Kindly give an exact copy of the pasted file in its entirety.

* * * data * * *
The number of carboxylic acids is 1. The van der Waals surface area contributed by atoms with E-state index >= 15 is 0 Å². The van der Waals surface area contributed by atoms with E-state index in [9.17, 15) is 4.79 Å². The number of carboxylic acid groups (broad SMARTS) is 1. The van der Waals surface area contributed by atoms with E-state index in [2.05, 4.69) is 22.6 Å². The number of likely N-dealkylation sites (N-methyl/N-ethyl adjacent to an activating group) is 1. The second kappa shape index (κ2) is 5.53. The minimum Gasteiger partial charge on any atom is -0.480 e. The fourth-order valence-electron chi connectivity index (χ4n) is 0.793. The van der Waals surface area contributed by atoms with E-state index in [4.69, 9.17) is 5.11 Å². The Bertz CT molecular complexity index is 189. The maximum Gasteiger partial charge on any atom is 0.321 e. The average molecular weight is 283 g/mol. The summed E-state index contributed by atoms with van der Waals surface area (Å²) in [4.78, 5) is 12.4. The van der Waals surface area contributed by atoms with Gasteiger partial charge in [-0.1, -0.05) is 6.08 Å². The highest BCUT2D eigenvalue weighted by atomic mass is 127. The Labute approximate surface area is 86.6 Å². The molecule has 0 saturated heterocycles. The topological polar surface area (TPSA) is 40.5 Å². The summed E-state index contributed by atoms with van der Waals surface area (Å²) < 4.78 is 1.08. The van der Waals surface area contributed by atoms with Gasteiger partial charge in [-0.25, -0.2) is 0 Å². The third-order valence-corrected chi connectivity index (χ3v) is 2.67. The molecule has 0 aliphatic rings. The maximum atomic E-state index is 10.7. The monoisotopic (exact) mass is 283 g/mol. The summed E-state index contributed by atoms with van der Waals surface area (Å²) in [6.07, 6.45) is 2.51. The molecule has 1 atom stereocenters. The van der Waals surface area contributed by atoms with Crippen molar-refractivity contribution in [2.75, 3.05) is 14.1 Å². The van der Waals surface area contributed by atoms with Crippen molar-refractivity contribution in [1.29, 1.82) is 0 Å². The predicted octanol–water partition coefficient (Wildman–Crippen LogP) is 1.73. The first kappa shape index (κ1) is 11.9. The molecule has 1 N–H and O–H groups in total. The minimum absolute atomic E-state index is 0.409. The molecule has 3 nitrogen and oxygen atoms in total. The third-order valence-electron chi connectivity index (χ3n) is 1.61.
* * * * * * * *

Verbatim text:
The number of carboxylic acids is 1. The van der Waals surface area contributed by atoms with E-state index >= 15 is 0 Å². The van der Waals surface area contributed by atoms with E-state index in [9.17, 15) is 4.79 Å². The number of carboxylic acid groups (broad SMARTS) is 1. The van der Waals surface area contributed by atoms with E-state index in [2.05, 4.69) is 22.6 Å². The number of likely N-dealkylation sites (N-methyl/N-ethyl adjacent to an activating group) is 1. The second kappa shape index (κ2) is 5.53. The minimum Gasteiger partial charge on any atom is -0.480 e. The fourth-order valence-electron chi connectivity index (χ4n) is 0.793. The van der Waals surface area contributed by atoms with E-state index in [4.69, 9.17) is 5.11 Å². The Bertz CT molecular complexity index is 189. The maximum Gasteiger partial charge on any atom is 0.321 e. The average molecular weight is 283 g/mol. The summed E-state index contributed by atoms with van der Waals surface area (Å²) in [4.78, 5) is 12.4. The van der Waals surface area contributed by atoms with Gasteiger partial charge in [-0.1, -0.05) is 6.08 Å². The highest BCUT2D eigenvalue weighted by atomic mass is 127. The Labute approximate surface area is 86.6 Å². The molecule has 0 saturated heterocycles. The topological polar surface area (TPSA) is 40.5 Å². The summed E-state index contributed by atoms with van der Waals surface area (Å²) < 4.78 is 1.08. The van der Waals surface area contributed by atoms with Gasteiger partial charge in [-0.25, -0.2) is 0 Å². The third-order valence-corrected chi connectivity index (χ3v) is 2.67. The molecule has 0 aliphatic rings. The maximum atomic E-state index is 10.7. The monoisotopic (exact) mass is 283 g/mol. The summed E-state index contributed by atoms with van der Waals surface area (Å²) in [6.07, 6.45) is 2.51. The molecule has 1 atom stereocenters. The van der Waals surface area contributed by atoms with Crippen molar-refractivity contribution in [2.75, 3.05) is 14.1 Å². The van der Waals surface area contributed by atoms with Crippen molar-refractivity contribution in [1.29, 1.82) is 0 Å². The predicted octanol–water partition coefficient (Wildman–Crippen LogP) is 1.73. The first kappa shape index (κ1) is 11.9. The molecule has 1 N–H and O–H groups in total. The minimum absolute atomic E-state index is 0.409. The molecule has 3 nitrogen and oxygen atoms in total. The third-order valence-electron chi connectivity index (χ3n) is 1.61.